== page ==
OSHA and the Bloodborne Pathogen Standard in LTC

Blood Clot Covid
Published On: December 20th, 2023Categories: Education & ResourcesTags: , ,

The Occupational Health and Safety Administration (OSHA) has the responsibility to inspect long-term care communities to ensure the safety and well-being of patients and staff. Inspections can be random, based on a complaint, or as a follow-up after an incident or a violation. Once an inspection is opened, OSHA frequently looks for violations of the Bloodborne Pathogens Standard — a standard that, implemented correctly, minimizes or eliminates employee exposure to bloodborne diseases as well as other infectious materials. A recent article published by the American Health Care Association and the National Center for Assisted Living (AHCA/NCAL) examines key points within the Bloodborne Pathogens Standard and how LTC communities are addressing the standard. 

Key to successfully meeting  that standard is creating a written exposure control plan (ECP). This plan describes the approach to protecting individuals from pathogens such as Hepatitis B, Hepatitis C, and HIV in the facility. Once developed, it should be used consistently, and reviewed and updated regularly to consider incidents, check measurable safety standards, and obtain employee feedback. 

A comprehensive ECP includes standard and universal precautions, treating all blood and certain other bodily fluids as though they are infectious and establishing protocols under the assumption that every resident is infectious, regardless of diagnosis. Additional precautions range from engineering controls (building and equipment), such as the use of Sharps disposal containers and biohazardous waste disposal systems, to the use of personal protective equipment (PPE) and work practice controls such as handwashing. Training and record keeping are important components of a comprehensive plan as well.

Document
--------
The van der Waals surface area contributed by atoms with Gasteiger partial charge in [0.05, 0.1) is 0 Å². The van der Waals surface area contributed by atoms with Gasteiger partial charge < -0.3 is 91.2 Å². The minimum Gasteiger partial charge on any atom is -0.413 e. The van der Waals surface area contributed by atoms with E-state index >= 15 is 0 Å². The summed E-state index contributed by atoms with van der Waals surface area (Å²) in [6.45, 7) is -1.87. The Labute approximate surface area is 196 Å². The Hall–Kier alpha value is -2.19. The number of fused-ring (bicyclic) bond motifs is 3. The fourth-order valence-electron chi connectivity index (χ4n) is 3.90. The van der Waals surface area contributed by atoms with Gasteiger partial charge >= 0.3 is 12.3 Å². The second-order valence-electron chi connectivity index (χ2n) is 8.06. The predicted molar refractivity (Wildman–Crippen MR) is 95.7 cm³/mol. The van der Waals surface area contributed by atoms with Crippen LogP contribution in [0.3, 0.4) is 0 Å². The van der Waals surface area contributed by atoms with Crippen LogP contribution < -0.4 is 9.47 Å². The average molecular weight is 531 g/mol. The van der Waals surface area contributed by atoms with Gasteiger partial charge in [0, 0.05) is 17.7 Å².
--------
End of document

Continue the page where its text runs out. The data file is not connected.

In a separate article, AHCA/NCAL reminds operators of LTC communities that 29 states have currently developed their own Occupational Safety and Health (OSH) programs that must be addressed. These state-specific programs meet or exceed the federal OSHA requirements. 22 state plans cover both private- and public-sector employees. Seven additional state plans cover public employees only; there, privately owned facilities still follow federal requirements. A list of states with their own OSH plans is available here.